‘When TV and Digital Merge,’ Meghan Camarena and Maker Studios Will Be There
“I pride myself on not wanting to be where YouTube is right now, but where it’s headed,” Camarena says, fresh off signing a deal with Disney-owned Maker Studios, which she claims shares the same vision about what the future holds for online creators and the entertainment industry at-large. “I want to be at the forefront of when television and digital merge, and Maker is making every step towards that direction,” she says.
Of course, Camerana, who’s repped by David Tochterman of Versatility Media, has already made the leap to TV — now more of a “step,” really, as an increasing number of YouTube creators have found their way on to traditional TV and movies, with “The Grace Helbig Show” now on E! and Flula Borg having a role in “Perfect Pitch 2” — as a series regular on TruTV’s “Fake Off,” which debuted on May 6.
According to the star, the different media platforms aren’t actually all that different. “I love both, and I feel like we’re not too far from them being one and the same,” she says.
Through Maker’s investment, the star creator now has the backing to build out Strawburry17, with a focus on producing a variety of content for a variety of platforms. This can be seen in the type of projects Camerana is already developing, which include “20 new show ideas, a few web series, and a movie just waiting to be made,” she says.
Primarily, content on Strawburry17 will be unscripted. As Chris Williams, the chief audience officer at Maker, puts it, she’s “built a huge fan base across multiple genres including gaming, DIY, and food.” Camarena will keep cranking out those kinds of videos, and viewers will be able to find them on platforms other than just YouTube thanks to Maker. In terms of format, videos as well as episodes of new shows will stick to a 10-minute run time. This, according to Camarena, will create “structure and a more enjoyable watch experience for my audience.” (Not for nothing, it will also make the programming easier to package for other, traditional platforms.)
Per the deal, Maker now has distribution rights to Camarena’s YouTube programming, while she retains ownership, TV, and commercial platform rights. This means that Camarena and her team, which she’s planning to grow following Maker’s investment, will keep creative control over the programming while also being able to seek out additional content partners and retain ultimate creative say.
With all this said, the creator insists that there are certain elements that digital still offers that linear TV doesn’t — one of which is the ability to binge-watch. Camarena is set on providing her fans with this viewing experience, likely because the millennials who watch her are used to — and generally fond of — this distribution format. Instant gratification is a big part of entertainment in the digital realm, after all.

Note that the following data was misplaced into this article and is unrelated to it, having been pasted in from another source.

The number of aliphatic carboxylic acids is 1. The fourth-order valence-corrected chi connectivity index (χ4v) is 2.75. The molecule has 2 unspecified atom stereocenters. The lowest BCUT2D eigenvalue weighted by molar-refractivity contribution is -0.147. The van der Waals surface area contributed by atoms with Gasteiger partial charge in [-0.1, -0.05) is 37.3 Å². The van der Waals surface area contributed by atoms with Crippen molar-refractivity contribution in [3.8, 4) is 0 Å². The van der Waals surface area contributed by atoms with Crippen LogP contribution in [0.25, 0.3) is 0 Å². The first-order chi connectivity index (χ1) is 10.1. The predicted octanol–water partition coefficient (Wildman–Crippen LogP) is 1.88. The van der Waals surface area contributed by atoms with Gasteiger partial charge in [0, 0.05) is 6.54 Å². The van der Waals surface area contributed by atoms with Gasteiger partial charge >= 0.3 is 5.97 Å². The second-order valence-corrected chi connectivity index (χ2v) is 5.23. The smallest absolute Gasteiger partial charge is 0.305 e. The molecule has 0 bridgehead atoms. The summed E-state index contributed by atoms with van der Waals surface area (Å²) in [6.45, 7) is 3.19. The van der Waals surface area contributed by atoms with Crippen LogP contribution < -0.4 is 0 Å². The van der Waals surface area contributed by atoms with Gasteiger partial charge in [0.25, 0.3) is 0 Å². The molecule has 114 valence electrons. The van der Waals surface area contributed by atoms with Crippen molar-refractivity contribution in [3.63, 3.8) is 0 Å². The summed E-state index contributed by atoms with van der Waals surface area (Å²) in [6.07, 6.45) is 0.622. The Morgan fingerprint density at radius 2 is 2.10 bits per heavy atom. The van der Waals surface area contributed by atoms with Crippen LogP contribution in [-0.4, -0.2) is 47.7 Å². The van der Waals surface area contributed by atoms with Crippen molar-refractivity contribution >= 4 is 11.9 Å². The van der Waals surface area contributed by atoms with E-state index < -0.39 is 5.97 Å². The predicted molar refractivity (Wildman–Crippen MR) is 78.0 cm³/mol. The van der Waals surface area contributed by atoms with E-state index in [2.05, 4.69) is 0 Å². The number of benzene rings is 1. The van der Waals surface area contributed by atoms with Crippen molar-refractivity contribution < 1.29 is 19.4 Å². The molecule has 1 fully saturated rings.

Another positive that Camarena sees with web content is its independence from television. “TV needs web to sustain itself, where web can do that on its own,” she describes, surely alluding to the ample social media and online trailers that help keep the digital generation engaged with such old-timey media.
Still, Camarena is not denying that this can go both ways. “I believe the exposure from TV is tapping into a whole new audience that fellow YouTubers like myself are just starting to see the benefits from,” she says.
Just as Camarena’s flexible in terms of platforms, she’s also no stranger to a slew of different creative roles and content. “I direct, produce, edit, create, and act in almost everything,” she explains — and she’s embraced scripted content, too.
For instance, in addition to acting in Rocket Jump’s famous YouTube series, “Video Game High School,” Camarena has made a short film of her own, “The Void.” It came as part of New Form Digital’s first series of short-film orders last fall. “The Void,” which runs for just over six minutes, takes place in a post-apocalyptic world under long-established zombie reign. Camarena stars in the short, which New Form specifically sought out from the YouTube creator.
New Form Digital’s current chief creative officer, Kathleen Grace, worked at YouTube in 2011, when she first met Camarena. “I was impressed then and even more when she revamped her channel last year and started releasing super-professionally produced videos,” says Grace. “We’ve watched her audience grow and her creative voice really blossom. We asked her to be a part our first round of incubator pilots, and we produced ‘The Void.’”
The pilot was successful enough that New Form’s “actively developing” the short into a series and “looking for the best home for Meghan’s vision,” says Grace. Based on Camarena’s forward thinking, it seems like “home” could mean a number of options for the prolific creator.